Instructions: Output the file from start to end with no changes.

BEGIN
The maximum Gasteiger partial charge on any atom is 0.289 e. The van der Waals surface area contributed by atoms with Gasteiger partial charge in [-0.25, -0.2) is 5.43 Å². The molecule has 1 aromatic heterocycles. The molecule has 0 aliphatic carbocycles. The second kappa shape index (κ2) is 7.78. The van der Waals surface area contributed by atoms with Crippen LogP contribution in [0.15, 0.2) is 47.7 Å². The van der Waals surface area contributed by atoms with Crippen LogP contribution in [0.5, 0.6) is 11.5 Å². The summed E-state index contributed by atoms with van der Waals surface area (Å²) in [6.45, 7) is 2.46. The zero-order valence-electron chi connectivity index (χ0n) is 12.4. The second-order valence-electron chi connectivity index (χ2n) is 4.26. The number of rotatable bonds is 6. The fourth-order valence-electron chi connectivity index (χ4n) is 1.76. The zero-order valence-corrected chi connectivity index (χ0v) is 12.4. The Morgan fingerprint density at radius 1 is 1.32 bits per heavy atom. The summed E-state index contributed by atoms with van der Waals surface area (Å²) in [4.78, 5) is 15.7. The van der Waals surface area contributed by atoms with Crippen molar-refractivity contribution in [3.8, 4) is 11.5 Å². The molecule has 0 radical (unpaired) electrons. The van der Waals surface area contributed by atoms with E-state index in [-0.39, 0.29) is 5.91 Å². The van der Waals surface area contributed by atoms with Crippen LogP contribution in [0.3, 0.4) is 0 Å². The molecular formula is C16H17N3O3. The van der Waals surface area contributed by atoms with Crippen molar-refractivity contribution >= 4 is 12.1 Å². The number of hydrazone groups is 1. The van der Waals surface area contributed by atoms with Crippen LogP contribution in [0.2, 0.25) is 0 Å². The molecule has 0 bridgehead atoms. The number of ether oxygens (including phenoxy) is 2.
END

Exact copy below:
The maximum Gasteiger partial charge on any atom is 0.289 e. The van der Waals surface area contributed by atoms with Gasteiger partial charge in [-0.25, -0.2) is 5.43 Å². The molecule has 1 aromatic heterocycles. The molecule has 0 aliphatic carbocycles. The second kappa shape index (κ2) is 7.78. The van der Waals surface area contributed by atoms with Crippen LogP contribution in [0.15, 0.2) is 47.7 Å². The van der Waals surface area contributed by atoms with Crippen LogP contribution in [0.5, 0.6) is 11.5 Å². The summed E-state index contributed by atoms with van der Waals surface area (Å²) in [6.45, 7) is 2.46. The zero-order valence-electron chi connectivity index (χ0n) is 12.4. The second-order valence-electron chi connectivity index (χ2n) is 4.26. The number of rotatable bonds is 6. The fourth-order valence-electron chi connectivity index (χ4n) is 1.76. The zero-order valence-corrected chi connectivity index (χ0v) is 12.4. The Morgan fingerprint density at radius 1 is 1.32 bits per heavy atom. The summed E-state index contributed by atoms with van der Waals surface area (Å²) in [4.78, 5) is 15.7. The van der Waals surface area contributed by atoms with Crippen molar-refractivity contribution in [3.8, 4) is 11.5 Å². The molecule has 0 radical (unpaired) electrons. The van der Waals surface area contributed by atoms with E-state index in [-0.39, 0.29) is 5.91 Å². The van der Waals surface area contributed by atoms with Crippen LogP contribution in [0.3, 0.4) is 0 Å². The molecular formula is C16H17N3O3. The van der Waals surface area contributed by atoms with Crippen molar-refractivity contribution >= 4 is 12.1 Å². The number of hydrazone groups is 1. The van der Waals surface area contributed by atoms with Crippen LogP contribution in [0.2, 0.25) is 0 Å². The molecule has 0 bridgehead atoms. The number of ether oxygens (including phenoxy) is 2.